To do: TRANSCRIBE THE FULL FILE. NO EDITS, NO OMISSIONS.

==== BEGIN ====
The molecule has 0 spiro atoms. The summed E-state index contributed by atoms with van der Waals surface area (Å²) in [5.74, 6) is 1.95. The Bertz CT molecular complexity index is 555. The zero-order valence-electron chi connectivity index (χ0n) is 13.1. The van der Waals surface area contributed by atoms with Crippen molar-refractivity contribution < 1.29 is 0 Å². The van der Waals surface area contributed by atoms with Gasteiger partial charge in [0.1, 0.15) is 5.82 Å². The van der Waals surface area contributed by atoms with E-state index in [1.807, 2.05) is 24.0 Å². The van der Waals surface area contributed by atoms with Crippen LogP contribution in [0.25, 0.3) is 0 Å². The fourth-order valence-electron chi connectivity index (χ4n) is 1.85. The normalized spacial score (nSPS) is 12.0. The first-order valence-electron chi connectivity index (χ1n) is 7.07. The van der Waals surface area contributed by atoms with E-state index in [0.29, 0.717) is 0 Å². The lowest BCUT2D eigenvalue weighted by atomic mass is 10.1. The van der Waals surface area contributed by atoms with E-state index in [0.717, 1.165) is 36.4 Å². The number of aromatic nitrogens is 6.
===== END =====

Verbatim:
The molecule has 0 spiro atoms. The summed E-state index contributed by atoms with van der Waals surface area (Å²) in [5.74, 6) is 1.95. The Bertz CT molecular complexity index is 555. The zero-order valence-electron chi connectivity index (χ0n) is 13.1. The van der Waals surface area contributed by atoms with Crippen molar-refractivity contribution < 1.29 is 0 Å². The van der Waals surface area contributed by atoms with Gasteiger partial charge in [0.1, 0.15) is 5.82 Å². The van der Waals surface area contributed by atoms with E-state index in [1.807, 2.05) is 24.0 Å². The van der Waals surface area contributed by atoms with Crippen LogP contribution in [0.25, 0.3) is 0 Å². The fourth-order valence-electron chi connectivity index (χ4n) is 1.85. The normalized spacial score (nSPS) is 12.0. The first-order valence-electron chi connectivity index (χ1n) is 7.07. The van der Waals surface area contributed by atoms with E-state index in [0.29, 0.717) is 0 Å². The lowest BCUT2D eigenvalue weighted by atomic mass is 10.1. The van der Waals surface area contributed by atoms with E-state index in [0.717, 1.165) is 36.4 Å². The number of aromatic nitrogens is 6.